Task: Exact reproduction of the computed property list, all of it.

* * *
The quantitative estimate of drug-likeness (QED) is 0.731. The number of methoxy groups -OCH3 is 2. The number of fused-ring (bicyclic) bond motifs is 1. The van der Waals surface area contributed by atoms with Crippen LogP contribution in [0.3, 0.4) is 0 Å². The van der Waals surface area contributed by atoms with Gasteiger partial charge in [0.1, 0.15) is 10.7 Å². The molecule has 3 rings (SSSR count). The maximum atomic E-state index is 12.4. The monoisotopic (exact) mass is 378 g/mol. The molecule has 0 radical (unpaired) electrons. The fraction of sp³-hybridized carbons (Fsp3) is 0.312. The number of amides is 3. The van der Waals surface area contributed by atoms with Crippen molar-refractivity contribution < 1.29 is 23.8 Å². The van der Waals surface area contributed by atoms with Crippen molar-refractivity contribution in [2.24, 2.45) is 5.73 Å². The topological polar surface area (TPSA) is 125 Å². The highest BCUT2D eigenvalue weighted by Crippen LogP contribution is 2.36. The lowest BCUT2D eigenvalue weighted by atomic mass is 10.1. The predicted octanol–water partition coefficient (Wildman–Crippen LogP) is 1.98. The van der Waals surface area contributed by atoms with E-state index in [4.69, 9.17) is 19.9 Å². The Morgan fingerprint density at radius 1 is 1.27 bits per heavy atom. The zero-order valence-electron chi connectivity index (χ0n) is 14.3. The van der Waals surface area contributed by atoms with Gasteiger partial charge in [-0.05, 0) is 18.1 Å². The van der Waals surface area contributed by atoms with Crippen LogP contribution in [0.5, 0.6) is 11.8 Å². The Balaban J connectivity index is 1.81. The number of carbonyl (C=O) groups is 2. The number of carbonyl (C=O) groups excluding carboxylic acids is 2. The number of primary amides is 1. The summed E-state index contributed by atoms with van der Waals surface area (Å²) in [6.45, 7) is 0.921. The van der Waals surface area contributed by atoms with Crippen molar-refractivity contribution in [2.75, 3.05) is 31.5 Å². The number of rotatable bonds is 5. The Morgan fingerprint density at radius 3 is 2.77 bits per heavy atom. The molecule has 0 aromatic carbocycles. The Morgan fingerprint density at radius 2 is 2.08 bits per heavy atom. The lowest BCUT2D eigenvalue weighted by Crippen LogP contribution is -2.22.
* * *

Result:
The quantitative estimate of drug-likeness (QED) is 0.731. The number of methoxy groups -OCH3 is 2. The number of fused-ring (bicyclic) bond motifs is 1. The van der Waals surface area contributed by atoms with Crippen LogP contribution in [0.3, 0.4) is 0 Å². The van der Waals surface area contributed by atoms with Gasteiger partial charge in [0.1, 0.15) is 10.7 Å². The molecule has 3 rings (SSSR count). The maximum atomic E-state index is 12.4. The monoisotopic (exact) mass is 378 g/mol. The molecule has 0 radical (unpaired) electrons. The fraction of sp³-hybridized carbons (Fsp3) is 0.312. The number of amides is 3. The van der Waals surface area contributed by atoms with Crippen molar-refractivity contribution < 1.29 is 23.8 Å². The van der Waals surface area contributed by atoms with Crippen molar-refractivity contribution in [2.24, 2.45) is 5.73 Å². The topological polar surface area (TPSA) is 125 Å². The highest BCUT2D eigenvalue weighted by Crippen LogP contribution is 2.36. The lowest BCUT2D eigenvalue weighted by atomic mass is 10.1. The predicted octanol–water partition coefficient (Wildman–Crippen LogP) is 1.98. The van der Waals surface area contributed by atoms with E-state index in [4.69, 9.17) is 19.9 Å². The Morgan fingerprint density at radius 1 is 1.27 bits per heavy atom. The zero-order valence-electron chi connectivity index (χ0n) is 14.3. The van der Waals surface area contributed by atoms with Gasteiger partial charge in [-0.05, 0) is 18.1 Å². The van der Waals surface area contributed by atoms with Crippen LogP contribution in [0.5, 0.6) is 11.8 Å². The Balaban J connectivity index is 1.81. The number of carbonyl (C=O) groups is 2. The number of carbonyl (C=O) groups excluding carboxylic acids is 2. The number of primary amides is 1. The summed E-state index contributed by atoms with van der Waals surface area (Å²) in [6.45, 7) is 0.921. The van der Waals surface area contributed by atoms with Crippen molar-refractivity contribution in [2.75, 3.05) is 31.5 Å². The number of rotatable bonds is 5. The Morgan fingerprint density at radius 3 is 2.77 bits per heavy atom. The molecule has 0 aromatic carbocycles. The Morgan fingerprint density at radius 2 is 2.08 bits per heavy atom. The lowest BCUT2D eigenvalue weighted by Crippen LogP contribution is -2.22.